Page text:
Tuesday, 7 January 2014

Eritrean Refugees: Victims of Human Trafficking


Eritrean Refugees: Victims of Human Trafficking
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In early December 2013 I read a report in the Globe and Mail by Geoffrey York (“A Desperate and deadly tide of migration,” p. A17, December 4, 2013) about the human trafficking of Eritreans in the Sinai Peninsula area of Egypt, next to Israel. York in turn was reporting on a document submitted to the European parliament by three researchers, an Eritrean human rights activist called Meron Estefanos, and Professor Mirjan van Risen and Dr. Connie Rijken from Tilburg University in the Netherlands.  The report is called “The Human Trafficking Cycle: Sinai and Beyond” and can be found here http://www.eepa.be/wcm/dmdocuments/Small_HumanTrafficking-Sinai2-web-3.pdf.
These unfortunate Eritreans are captured or purchased by human traffickers, who torture them and threaten them with amputations or sale of their organs if they do not manage to raise ransoms from their families to free them. Sometimes the kidnappers telephone family members to listen as their loved ones are tortured. The Eritrean families have to raise thousands of dollars to ransom them: how they get the money I do not know, given how poor Eritrea is. This is part of a larger story of Eritrean refugees, several hundred of whom drowned in 2013 while trying to reach the Italian island of Lampedusa just north of Tunisia.
Eritrean victims of the Lampedusa Drowning- Wiki Commons

I was interested in this report because I had read a little bit about Eritrea as background to a chapter I wrote on state slavery in North Korea (the chapter is forthcoming in 2014 in a book called Contemporary Slavery and Human Rights, edited by Annie Bunting and Joel Quirk; for my blog of slavery in North Korea, see http://rhodahassmann.blogspot.ca/2012/09/north-korean-slave-labour-in-this.html . )
By state slavery, I mean states—governments in power—who enslave their own citizens. One kind of state slavery is the communist kind, which in the 20th century enslaved large numbers of people in prison camps now collectively known as the gulag, originally an acronym for slave-labor camps in the Soviet Union. Such enslavement was also widely used in China after 1949 and is still practiced, although apparently China’s rulers recently decided to abolish it. Slave labor was also practiced on an enormous scale during the genocidal regime of the Khmer Rouge in Cambodia (1975-79).
The second kind of state slavery is enslavement of citizens for the financial or material benefit of the government and the individual slavers who control it, and that is the kind you find in Eritrea. Eritrea is a small state on the east coast of Africa that obtained its independence from Ethiopia in 1993 after a long civil war. During the war, as I recall, there was a lot of propaganda about how the Eritrean nationalists were democrats who deserved to be freed from the tyrannical regime of Mengistu Haile Mariam in Ethiopia.
Yet the Eritrean rulers soon introduced a system of state slavery for the benefit of the government and those who controlled it. They instituted an 18-month period of obligatory military service for every adult, male or female. By 1998 they had extended this so-called military service to be indefinite forced labor of anyone unfortunate enough to be drafted into the army. Officially, this forced labor lasts until the age of fifty, but sometimes individuals are enslaved even longer. Members of government and the ruling party, and senior military officers, use these slaves to build their houses, act as their personal servants, and work on farms, building sites, and enterprises owned by the state or army.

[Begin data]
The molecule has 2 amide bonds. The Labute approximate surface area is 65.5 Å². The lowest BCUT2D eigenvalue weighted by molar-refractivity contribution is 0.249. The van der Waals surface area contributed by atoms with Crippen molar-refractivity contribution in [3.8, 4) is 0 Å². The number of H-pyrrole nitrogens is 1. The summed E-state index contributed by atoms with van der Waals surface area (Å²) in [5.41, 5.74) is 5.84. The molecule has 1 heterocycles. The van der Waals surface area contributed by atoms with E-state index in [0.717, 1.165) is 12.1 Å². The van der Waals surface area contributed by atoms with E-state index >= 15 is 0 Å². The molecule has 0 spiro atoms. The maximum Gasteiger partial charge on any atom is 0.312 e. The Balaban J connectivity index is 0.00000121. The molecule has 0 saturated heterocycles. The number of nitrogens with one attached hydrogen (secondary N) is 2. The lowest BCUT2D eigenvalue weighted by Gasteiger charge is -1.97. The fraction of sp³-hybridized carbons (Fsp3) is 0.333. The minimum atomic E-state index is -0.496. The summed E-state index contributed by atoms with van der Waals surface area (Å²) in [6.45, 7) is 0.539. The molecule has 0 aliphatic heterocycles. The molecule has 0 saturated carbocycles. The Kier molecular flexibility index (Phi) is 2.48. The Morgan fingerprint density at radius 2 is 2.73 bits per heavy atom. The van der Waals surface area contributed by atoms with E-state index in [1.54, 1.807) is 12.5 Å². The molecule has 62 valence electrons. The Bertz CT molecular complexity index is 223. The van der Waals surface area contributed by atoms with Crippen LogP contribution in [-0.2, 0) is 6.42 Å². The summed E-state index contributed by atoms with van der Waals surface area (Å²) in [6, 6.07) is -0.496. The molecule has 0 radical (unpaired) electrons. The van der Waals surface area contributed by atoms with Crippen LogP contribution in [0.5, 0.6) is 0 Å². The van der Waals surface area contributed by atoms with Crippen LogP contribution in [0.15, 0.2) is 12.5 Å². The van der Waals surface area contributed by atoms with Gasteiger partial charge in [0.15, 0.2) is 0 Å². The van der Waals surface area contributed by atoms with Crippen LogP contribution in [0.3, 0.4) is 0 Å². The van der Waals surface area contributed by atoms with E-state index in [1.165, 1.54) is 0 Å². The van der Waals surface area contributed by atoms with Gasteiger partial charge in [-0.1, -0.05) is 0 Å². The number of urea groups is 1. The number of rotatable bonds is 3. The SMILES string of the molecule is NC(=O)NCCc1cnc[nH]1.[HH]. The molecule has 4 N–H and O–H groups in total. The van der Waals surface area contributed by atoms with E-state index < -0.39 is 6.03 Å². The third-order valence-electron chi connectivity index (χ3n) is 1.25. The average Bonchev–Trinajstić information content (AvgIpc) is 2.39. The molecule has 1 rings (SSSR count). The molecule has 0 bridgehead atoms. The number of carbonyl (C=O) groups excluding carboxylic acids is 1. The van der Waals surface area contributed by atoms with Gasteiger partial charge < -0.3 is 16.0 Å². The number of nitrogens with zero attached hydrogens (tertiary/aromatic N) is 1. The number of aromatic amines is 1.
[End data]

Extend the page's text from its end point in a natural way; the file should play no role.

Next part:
The Egyptian/Israel Border- Wiki Commons

Knowing what I did about Eritrea, I assumed the unfortunate victims of these traffickers in northern Africa were refugees who had fallen into the wrong hands.  But it turns out that sometimes they are kidnapped by their own Eritrean security officials, who sell them to Sudanese traffickers, including military officials and border guards, who then sell them on to traffickers in the Sinai. It isn’t enough for Eritrean officials to run a state of internal slavery, it seems; they also engage in the slave trade.
Another shocking aspect of this story is the way Eritreans are treated when they finally escape their captors. Some manage to reach the Israeli border, but the Israelis simply turn them back when they try to enter. Israel ratified the United Nations Convention on Refugees in 1954. One aspect of that convention is the provision of non-refoulement. Non-refoulement means you can’t return an individual to a country where she is likely to be tortured or politically persecuted. Yet the Israelis don’t offer to help these refugees: they simply return them to the very Egyptian soldiers who have often colluded in their capture in the first place. These soldiers often hold them to ransom again, before they can return to Eritrea.
Israel should be ashamed of itself, but apparently it has a hard time accepting that the black African people who live close to them have the same moral right to assistance as the Jews who were denied entrance to Canada, the United States, and other countries during Nazi rule in Europe.
If you are Eritrean, it seems, your choice—so-called--is between the devil you know and the devil you don’t know.  If you stay in Eritrea, you may well be a slave. If you leave, you risk drowning, kidnapping, torture and murder.  Meantime we are all horrified when hundreds drown within sight of Europe, but we manage to ignore what drove these hapless people out of their own country.

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